Has Alternative Lending Seen Its VC Peak?

In 2015, news outlets ran articles about the “gold mine” of venture capital investments in the alternative finance sector. The industry indeed proved to be lucrative for FinTechs, with alternative lending often landing at the top of venture capital investment reports with giants like Kabbage, OnDeck and LendingClub securing an early lead in the industry.

But there is evidence that investors’ appetite for alternative lending startups is on the wane, even as overall FinTech funding continues to climb — and as the success of the alternative lending market grows, too.

U.S. FinTech funding reached its highest level in five years in 2018, according to CB Insights data published last month, hitting $11.89 billion. Yet at a time when analysts say VCs are focusing more on late-stage investment, alternative lenders are having a tougher time securing funding, particularly market newcomers in a crowded market.

Remarks made in 2017 from BlueVine CEO Eyal Lifshitz hinted at this emerging trend. CNBC reports at the time said Lifshitz discussed how the process of securing financing has changed, with BlueVine having had to demonstrate to backers why the company is different from the competition. VCs are looking more closely at the “viability of the overall lending model,” he said, an unsurprising shift considering past challenges at companies like OnDeck and Lending Club when it comes to compliance, default rates, criticism over high costs to borrowers, and more.

More recently, data released from GLI Finance — an investor focused on the small business alternative finance market — reveals the difficulties of alternative lending investment in 2019.

The company posted Monday (March 25) a more than $3 million operating loss for the 2018 year, compared to a $133,630 profit in 2017. Further, GLI Finance revealed a $25.93 million write-off across eight of its portfolio platforms last year, which the firm attributed to challenges related to obtaining growth capital. But while the firm’s alt-lender investment unit, GLI Fintech Ventures, struggles, its own alternative lending operations via the Sancus BMS unit saw a 28 percent increase in revenues.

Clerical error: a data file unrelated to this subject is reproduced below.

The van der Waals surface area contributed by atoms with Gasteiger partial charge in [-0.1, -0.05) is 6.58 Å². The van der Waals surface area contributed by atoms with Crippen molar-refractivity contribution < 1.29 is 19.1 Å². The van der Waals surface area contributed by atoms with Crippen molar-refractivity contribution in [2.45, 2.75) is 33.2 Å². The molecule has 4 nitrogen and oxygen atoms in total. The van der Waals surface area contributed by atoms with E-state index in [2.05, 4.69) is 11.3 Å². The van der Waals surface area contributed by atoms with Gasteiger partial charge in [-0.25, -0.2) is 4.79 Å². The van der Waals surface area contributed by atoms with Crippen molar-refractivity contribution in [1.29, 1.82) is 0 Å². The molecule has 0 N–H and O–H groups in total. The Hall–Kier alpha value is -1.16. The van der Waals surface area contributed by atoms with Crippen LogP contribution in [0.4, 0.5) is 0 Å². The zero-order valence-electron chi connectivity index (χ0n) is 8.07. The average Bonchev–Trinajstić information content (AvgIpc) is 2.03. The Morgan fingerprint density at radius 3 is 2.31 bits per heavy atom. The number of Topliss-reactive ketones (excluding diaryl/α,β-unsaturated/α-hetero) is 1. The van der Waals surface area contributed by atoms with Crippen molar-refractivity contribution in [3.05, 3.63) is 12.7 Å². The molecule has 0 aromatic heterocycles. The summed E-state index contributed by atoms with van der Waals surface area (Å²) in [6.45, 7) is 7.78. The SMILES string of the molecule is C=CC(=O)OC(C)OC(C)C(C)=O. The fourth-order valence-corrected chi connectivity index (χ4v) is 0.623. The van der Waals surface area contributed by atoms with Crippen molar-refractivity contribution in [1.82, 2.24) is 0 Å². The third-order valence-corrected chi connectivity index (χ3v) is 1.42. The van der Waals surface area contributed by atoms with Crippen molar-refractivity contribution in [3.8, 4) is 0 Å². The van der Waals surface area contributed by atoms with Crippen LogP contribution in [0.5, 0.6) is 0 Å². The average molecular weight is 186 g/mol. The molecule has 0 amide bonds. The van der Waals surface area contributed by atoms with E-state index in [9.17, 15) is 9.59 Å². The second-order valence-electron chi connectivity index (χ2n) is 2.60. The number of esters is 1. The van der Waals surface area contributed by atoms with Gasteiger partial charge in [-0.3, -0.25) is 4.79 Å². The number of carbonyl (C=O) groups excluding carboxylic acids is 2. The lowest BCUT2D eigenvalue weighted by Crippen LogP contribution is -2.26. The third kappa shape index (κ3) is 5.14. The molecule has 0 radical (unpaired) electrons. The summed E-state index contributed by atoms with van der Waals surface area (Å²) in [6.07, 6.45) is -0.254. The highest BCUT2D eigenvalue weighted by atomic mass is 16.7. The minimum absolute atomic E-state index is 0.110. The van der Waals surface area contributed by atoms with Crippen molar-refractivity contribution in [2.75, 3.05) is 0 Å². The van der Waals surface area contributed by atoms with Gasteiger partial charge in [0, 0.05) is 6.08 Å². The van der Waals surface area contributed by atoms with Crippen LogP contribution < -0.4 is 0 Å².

“It is clearly disappointing to take a further larger write-down and we continue to review our options to achieve the greatest potential return from the portfolio,” the company said in a statement, according to P2P Finance News reports. “Whilst we have made improvements on the cost side, we recognize that more needs to be done to improve profitability.”

Separate reports in Tearsheet last October explored what some online lending experts predict for the industry ahead, including increased market competition after a wave of heavy investment.

“Many lending tech businesses have received heavy investment over a long period of time, which has resulted in the build out of expensive tech platforms and systems,” said Trade Finance Global finance director Robin Abrams. “While these platforms are technologically advanced, some of them have  failed to address a specific lending market need.”

That could make it exceedingly difficult for those businesses to differentiate themselves from the competition, as BlueVine’s Lifshitz said they must do to secure further funding.

At the same time, however, alternative lending FinTechs may find more lucrative opportunities collaborating with traditional banks willing to invest in their technology, and not with venture capitalists. Abrams pointed to Barclays’ move to take a minority stake in MarketInvoice last year is an example of this emerging trend.

And while venture capitalists may be more picky about which alternative lenders they back, the industry continues to see growth with more small businesses choosing alt-fin platforms as their first source of capital.

Credible data published in January revealed nearly two-thirds of small firms that sought financing from the alternative lender did not first turn to a traditional bank, with SMBs citing the lengthy process of obtaining a bank loan and more stringent qualifications at traditional lenders as key factors guiding them towards alternative lenders.